Tim Bajarin explains how Apple's huge production of iPods and iPhones has enabled Apple to lock up vast supplies of key components like flash memory which in turn gives the iPad a huge pricing advantage over competitors.
Motorola hopes it can sell millions of Xooms however, it doesn't have the same assurance that Apple does, or the huge cash reserves in the bank to prepay for components in large quantities. So, Motorola goes to the display supplier and orders perhaps 250,000 to 500,000 screens, while Apple has ordered 10's of millions of the same. Now the law of economics kicks in at this point. The company buying the most screens gets the best price breaks. This explains why Apple will sell its high end 64 GB iPad for $699, while the Xoom with only 32 GB of flash storage and a similar screen will sell for $799.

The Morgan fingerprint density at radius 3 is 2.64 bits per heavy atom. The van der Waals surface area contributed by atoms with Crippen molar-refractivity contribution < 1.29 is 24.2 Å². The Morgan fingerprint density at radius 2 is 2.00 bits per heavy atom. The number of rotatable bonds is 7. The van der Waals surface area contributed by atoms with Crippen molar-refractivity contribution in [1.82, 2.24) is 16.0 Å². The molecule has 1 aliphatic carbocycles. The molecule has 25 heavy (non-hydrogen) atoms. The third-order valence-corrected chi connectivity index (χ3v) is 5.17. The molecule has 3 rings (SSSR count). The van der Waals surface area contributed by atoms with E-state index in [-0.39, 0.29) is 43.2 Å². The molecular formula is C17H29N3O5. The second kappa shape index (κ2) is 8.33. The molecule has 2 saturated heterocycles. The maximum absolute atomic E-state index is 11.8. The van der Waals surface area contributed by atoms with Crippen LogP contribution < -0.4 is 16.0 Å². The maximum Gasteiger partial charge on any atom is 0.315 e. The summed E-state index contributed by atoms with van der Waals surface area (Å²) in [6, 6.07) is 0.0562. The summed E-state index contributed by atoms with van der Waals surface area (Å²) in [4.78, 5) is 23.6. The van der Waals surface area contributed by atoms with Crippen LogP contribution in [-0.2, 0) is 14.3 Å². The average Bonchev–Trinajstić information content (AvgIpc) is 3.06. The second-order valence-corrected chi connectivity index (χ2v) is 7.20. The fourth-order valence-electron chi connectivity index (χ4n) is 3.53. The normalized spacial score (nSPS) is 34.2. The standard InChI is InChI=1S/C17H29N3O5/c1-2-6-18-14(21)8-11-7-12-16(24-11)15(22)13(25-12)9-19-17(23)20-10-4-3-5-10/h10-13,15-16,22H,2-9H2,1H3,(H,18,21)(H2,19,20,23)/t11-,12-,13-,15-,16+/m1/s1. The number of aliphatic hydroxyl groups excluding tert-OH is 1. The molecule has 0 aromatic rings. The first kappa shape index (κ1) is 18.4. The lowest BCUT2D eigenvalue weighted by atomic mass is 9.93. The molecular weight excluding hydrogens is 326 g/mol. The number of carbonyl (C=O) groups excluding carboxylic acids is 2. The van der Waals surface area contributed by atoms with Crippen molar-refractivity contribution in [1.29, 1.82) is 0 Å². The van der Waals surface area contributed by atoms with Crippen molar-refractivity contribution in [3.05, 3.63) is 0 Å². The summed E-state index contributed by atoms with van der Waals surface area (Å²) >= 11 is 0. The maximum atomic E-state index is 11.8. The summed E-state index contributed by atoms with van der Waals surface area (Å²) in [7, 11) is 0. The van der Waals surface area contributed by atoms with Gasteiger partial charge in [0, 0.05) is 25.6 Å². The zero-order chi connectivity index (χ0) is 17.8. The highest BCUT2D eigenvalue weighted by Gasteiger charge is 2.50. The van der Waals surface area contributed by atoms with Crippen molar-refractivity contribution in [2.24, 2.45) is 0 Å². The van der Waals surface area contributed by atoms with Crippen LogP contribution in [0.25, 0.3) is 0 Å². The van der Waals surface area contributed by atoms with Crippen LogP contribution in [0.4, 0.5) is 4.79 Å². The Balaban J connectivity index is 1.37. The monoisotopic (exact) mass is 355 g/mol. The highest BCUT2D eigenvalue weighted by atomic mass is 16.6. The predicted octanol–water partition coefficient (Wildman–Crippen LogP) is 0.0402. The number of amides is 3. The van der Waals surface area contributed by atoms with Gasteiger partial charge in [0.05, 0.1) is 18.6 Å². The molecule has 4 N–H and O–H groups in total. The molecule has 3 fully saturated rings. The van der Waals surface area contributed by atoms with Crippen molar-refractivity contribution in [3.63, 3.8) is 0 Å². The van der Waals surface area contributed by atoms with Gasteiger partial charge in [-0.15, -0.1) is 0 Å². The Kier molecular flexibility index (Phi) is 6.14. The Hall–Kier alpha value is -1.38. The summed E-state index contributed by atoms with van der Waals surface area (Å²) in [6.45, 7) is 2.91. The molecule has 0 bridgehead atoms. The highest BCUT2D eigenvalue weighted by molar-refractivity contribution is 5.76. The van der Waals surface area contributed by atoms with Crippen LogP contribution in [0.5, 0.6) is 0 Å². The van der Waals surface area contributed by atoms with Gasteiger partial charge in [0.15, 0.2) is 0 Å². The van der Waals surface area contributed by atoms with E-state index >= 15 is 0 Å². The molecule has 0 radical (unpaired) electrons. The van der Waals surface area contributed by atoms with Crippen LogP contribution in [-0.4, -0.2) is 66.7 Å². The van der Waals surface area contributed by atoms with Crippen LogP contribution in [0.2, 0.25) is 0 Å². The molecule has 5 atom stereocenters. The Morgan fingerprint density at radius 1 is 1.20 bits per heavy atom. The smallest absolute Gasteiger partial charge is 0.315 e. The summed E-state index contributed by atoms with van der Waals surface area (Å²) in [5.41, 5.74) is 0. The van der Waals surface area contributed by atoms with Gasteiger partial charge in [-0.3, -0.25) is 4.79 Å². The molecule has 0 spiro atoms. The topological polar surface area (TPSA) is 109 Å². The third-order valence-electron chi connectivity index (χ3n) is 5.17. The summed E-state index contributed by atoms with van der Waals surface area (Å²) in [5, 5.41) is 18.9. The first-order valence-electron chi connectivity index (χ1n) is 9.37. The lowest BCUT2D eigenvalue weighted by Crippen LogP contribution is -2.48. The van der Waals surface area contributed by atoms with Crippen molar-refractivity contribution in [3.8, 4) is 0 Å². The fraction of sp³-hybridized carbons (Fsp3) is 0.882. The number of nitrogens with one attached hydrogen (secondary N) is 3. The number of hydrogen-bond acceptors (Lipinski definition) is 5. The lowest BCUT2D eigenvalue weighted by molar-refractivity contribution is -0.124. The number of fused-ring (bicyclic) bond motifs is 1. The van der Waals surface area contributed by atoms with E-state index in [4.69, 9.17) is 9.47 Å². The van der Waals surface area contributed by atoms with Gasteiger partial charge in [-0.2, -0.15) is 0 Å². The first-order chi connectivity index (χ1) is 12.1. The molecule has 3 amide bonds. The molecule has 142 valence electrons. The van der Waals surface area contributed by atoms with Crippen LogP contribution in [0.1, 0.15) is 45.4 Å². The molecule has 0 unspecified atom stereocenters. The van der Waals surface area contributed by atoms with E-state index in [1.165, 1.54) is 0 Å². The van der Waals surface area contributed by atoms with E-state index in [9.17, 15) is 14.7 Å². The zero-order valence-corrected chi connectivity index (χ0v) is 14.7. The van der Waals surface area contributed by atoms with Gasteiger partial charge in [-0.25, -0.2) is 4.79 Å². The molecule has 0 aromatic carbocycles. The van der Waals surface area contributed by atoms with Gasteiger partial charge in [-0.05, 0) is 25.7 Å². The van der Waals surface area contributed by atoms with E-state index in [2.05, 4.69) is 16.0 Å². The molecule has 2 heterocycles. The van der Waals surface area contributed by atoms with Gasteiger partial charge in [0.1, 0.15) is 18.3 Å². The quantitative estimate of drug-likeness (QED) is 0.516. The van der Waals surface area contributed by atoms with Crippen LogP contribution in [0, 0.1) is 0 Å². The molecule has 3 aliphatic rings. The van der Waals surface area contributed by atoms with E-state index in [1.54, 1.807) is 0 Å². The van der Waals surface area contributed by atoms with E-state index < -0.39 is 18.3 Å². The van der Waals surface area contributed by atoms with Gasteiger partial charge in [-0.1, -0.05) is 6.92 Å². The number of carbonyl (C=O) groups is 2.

Apple's strategic advantage is in high gear here and unless Motorola and other competitors can match its buying power, Apple will continue to have at least a one to two year lead on them with pricing alone. Now add to this Apple's attention to details and focused brainpower and you get a better sense of how Apple's strategic advantage is a rather big one.
-PC Magazine, Feb. 28, 2011